Monday, November 14, 2005

Somewhere over the rainbow

By some quirk of cyberspace a private exchange of e-mails appeared on my computer. Although Science Musings doesn't often visit political themes, I feel a public obligation to share the intercepted messages:

Dear George,
Forgive this e-mail, but I have a bad case of laryngitis and must curtail my thundering from on high. I have good news and bad news. First the bad news. The Earth has become corrupt, and filled with violence. I will send a great flood to destroy men, and with them the creatures of the Earth. Now the good news. You shall build an ark (see attachment). You, your wife, your daughters, and your immediate staff will be saved. You shall bring two of every sort into the ark, male and female. Of the birds, of the animals, and of every creeping thing of the ground, two of every sort shall come with you.
Yours,
God

Dear God,
Thanks for allowing me and my family to survive. I knew our personal relationship would pay off some day. I have instructed Dick's old company Haliburton to begin building the ark according to your plans. A no-bid contract, of course. Can I make a suggestion? The idea of preserving what the tree-huggers call biodiversity is -- well -- fine. But, really, is that the most sensible use of space on the ark? Wouldn't it be better to bring along the CEOs of all them great American corporations and their families. Who needs cockroaches, rattlesnakes and armadillos anyways?
Sincerely,
George

Dear George,
Sometimes I wonder why I bother. All you chainsaw Republicans think about is your pocketbook. Do you really imagine I made the Earth just for you? Do you think cockroaches, rattlesnakes and armadillos were afterthoughts, to be brushed aside when they become inconvenient? A panther lazing in the sun affords more pleasure in my sight than a hundred men scrabbling after gold. A condor soaring on the wind fills my heart with immense satisfaction. Please don't second-guess my creation. Get on with it, George. Load the ark, two by two.
Yours,
God

Dear God,
I don't mean to be unpertinent, but the task you have set me won't be easy. Gosh, there must be at least a thousand different kinds of animals. How will we ever fit them in? I've asked my pal Brownie to look into it. He did a heck of a job with Katrina.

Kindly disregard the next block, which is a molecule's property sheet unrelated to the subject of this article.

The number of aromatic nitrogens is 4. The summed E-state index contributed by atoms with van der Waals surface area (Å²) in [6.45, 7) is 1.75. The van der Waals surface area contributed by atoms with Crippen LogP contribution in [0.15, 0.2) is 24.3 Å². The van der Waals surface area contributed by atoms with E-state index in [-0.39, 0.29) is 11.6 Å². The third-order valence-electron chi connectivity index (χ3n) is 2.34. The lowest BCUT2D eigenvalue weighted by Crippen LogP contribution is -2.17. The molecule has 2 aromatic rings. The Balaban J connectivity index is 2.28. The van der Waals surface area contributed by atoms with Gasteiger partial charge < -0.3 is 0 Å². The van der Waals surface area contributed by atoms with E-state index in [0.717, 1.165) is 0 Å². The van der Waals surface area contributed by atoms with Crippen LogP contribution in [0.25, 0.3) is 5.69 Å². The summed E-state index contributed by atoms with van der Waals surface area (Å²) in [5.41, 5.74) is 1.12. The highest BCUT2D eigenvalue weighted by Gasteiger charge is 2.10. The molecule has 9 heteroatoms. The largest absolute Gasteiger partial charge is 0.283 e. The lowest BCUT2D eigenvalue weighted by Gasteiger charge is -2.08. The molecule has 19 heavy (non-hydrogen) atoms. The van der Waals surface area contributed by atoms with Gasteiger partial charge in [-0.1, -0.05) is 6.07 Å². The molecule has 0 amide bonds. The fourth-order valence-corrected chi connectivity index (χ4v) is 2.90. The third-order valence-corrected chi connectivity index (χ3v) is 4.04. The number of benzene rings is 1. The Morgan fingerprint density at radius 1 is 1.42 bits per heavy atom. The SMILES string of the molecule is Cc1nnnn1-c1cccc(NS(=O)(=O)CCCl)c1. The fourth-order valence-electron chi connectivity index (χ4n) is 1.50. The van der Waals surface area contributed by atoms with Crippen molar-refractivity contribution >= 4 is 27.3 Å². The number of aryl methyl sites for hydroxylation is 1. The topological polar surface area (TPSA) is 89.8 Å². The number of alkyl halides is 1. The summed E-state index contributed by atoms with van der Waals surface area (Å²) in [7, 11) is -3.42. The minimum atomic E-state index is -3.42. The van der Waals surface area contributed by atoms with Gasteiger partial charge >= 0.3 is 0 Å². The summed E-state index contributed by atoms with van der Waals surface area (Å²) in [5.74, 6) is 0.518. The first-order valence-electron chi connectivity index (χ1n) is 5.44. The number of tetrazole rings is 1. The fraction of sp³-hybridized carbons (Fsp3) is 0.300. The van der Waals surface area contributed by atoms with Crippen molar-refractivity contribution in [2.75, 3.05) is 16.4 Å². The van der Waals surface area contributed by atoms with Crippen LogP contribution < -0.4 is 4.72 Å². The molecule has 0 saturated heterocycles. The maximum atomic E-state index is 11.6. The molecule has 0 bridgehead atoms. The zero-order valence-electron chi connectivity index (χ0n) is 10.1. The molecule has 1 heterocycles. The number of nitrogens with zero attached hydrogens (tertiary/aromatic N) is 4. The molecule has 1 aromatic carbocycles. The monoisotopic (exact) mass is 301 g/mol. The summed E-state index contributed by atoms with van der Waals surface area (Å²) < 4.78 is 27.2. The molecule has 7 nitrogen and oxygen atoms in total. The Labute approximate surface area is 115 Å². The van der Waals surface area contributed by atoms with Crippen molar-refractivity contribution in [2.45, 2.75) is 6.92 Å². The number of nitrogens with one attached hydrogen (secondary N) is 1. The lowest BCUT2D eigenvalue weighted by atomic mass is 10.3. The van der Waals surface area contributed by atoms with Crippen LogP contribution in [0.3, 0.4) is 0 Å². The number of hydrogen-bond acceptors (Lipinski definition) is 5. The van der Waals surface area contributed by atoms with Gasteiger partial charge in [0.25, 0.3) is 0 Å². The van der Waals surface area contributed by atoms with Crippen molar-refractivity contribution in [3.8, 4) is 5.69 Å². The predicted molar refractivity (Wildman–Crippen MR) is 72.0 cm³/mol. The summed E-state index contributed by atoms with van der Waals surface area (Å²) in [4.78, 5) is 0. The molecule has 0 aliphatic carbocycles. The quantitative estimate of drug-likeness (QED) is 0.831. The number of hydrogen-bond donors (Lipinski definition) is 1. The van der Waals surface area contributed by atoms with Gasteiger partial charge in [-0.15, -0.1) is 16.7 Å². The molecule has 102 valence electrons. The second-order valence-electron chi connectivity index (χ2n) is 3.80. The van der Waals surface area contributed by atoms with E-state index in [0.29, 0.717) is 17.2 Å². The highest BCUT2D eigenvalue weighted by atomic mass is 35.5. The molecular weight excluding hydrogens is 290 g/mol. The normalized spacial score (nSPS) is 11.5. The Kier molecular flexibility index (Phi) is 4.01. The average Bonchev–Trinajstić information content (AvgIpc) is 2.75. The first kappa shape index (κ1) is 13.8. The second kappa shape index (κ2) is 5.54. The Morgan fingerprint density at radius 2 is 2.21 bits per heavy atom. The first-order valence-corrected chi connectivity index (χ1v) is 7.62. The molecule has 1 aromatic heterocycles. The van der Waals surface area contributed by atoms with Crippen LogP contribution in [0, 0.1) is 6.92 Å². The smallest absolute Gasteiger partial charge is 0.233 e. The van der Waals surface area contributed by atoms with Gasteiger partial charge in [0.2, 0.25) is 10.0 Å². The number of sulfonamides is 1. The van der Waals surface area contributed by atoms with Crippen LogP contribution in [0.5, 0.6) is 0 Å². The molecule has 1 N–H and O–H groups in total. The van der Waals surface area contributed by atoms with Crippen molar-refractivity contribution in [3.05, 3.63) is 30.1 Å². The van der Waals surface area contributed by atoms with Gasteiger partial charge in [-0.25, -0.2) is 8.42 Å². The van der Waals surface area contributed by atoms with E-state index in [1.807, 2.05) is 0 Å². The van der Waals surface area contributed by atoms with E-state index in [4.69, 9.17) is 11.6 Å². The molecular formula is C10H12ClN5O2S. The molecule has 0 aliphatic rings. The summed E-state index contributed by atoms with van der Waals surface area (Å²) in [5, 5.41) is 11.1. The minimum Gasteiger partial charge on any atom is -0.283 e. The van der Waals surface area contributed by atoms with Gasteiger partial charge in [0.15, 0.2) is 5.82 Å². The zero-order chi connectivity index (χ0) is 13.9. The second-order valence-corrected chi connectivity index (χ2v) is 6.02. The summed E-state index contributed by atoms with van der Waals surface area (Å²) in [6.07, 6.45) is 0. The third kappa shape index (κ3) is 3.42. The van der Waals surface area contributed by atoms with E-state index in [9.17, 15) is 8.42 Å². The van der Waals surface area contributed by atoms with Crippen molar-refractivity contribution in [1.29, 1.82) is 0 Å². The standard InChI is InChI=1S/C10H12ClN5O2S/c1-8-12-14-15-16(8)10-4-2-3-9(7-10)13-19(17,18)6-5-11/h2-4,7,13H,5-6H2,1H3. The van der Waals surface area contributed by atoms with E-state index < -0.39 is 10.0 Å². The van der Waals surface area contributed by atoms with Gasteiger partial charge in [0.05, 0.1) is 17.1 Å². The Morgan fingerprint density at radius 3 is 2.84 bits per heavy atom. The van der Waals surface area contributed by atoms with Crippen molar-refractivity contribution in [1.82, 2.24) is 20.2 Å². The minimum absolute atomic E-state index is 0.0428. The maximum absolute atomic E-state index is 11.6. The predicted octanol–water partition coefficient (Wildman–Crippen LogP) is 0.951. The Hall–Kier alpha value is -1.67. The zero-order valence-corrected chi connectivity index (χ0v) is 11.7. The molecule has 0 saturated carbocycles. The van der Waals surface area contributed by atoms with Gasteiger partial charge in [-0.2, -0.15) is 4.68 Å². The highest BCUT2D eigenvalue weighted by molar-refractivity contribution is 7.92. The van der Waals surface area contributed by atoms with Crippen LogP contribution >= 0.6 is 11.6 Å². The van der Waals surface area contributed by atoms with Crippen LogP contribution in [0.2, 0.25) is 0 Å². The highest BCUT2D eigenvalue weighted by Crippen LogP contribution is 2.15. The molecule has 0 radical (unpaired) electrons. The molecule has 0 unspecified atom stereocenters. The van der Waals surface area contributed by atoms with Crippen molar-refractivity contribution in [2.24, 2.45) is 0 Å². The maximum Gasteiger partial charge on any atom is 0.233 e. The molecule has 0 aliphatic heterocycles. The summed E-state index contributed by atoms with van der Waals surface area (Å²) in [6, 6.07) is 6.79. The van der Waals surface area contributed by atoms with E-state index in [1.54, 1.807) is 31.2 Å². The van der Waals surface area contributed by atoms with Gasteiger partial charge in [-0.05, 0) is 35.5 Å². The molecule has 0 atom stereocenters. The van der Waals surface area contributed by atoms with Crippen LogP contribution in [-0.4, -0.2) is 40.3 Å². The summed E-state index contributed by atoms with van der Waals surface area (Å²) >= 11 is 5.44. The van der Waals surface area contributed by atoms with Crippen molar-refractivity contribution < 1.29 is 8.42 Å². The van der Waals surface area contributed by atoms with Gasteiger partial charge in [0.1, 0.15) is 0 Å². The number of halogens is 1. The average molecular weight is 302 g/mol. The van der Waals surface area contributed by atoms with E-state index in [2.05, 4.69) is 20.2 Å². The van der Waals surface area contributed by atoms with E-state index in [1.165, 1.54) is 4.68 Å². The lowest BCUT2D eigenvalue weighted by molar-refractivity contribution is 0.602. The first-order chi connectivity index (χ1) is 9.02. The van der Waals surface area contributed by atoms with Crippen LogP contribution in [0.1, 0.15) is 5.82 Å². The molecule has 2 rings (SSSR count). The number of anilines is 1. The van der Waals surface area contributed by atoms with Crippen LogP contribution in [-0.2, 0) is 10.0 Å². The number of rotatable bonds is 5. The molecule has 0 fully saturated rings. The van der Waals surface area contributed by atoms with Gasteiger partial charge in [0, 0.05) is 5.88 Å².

Sincerely,
George

Dear George,
There are upwards of 50 million species of animals. I recall having created 30 million kinds of beetles alone (I have an inordinate fondness for beetles). But don't worry, I've worked this out carefully. The hundred or so largest species -- the elephants, hippos, and giraffes, for example -- will occupy more space on the ark than all the rest put together. A boat three hundred cubits by fifty cubits by thirty cubits will be sufficient. Take my word for it, George, there is room enough for all of my creation -- if you and your cronies don't hog it for yourselves.
Yours,
God

Dear God,
Forgive me for saying so, but the forthcoming flood offers a pretty darn good chance to get rid of unnecessary species. I mean, all those caribou in the Arctic National Wildlife Refuge, they're just a nuisance. Maybe I misunderestimated, but I thought we humans were your favorite species.
Sincerely,
George

Dear George,
O.K., I'm tired of arguing. Decide for yourselves the value of snail darters, spotted owls, and caribou. But don't imagine I created these species lightly. The atmosphere, oceans, rocks, and life are all of a piece. Keep those so-called "unnecessary" creatures off the ark and you'll find a change in the air you breathe, the soil you plant, and the weather that brings rain to your crops. Take care, George, lest you inadvertently destroy the very source of your prosperity.
Yours,
God

Dear God,
I've talked it over with Dick and Karl. We'll stock the ark with domesticated species only. When the waters go down, we will turn the Earth into one big subsidized industrial farm. Biodiversity has a certain antidiluvian -- is that the word? -- charm, but the cost is too great. Let those 30 million kinds of beetles take care of themselves.
Sincerely,
George

Dubya,
It's a good thing I've got laryngitis, because I really feel like thundering from on high. When I gave you humans more brains than the other species, I had in mind that you'd be responsible stewards for my creation. It turns out that even an Intelligent Designer can make a mistake. Take care, George. It has started to rain...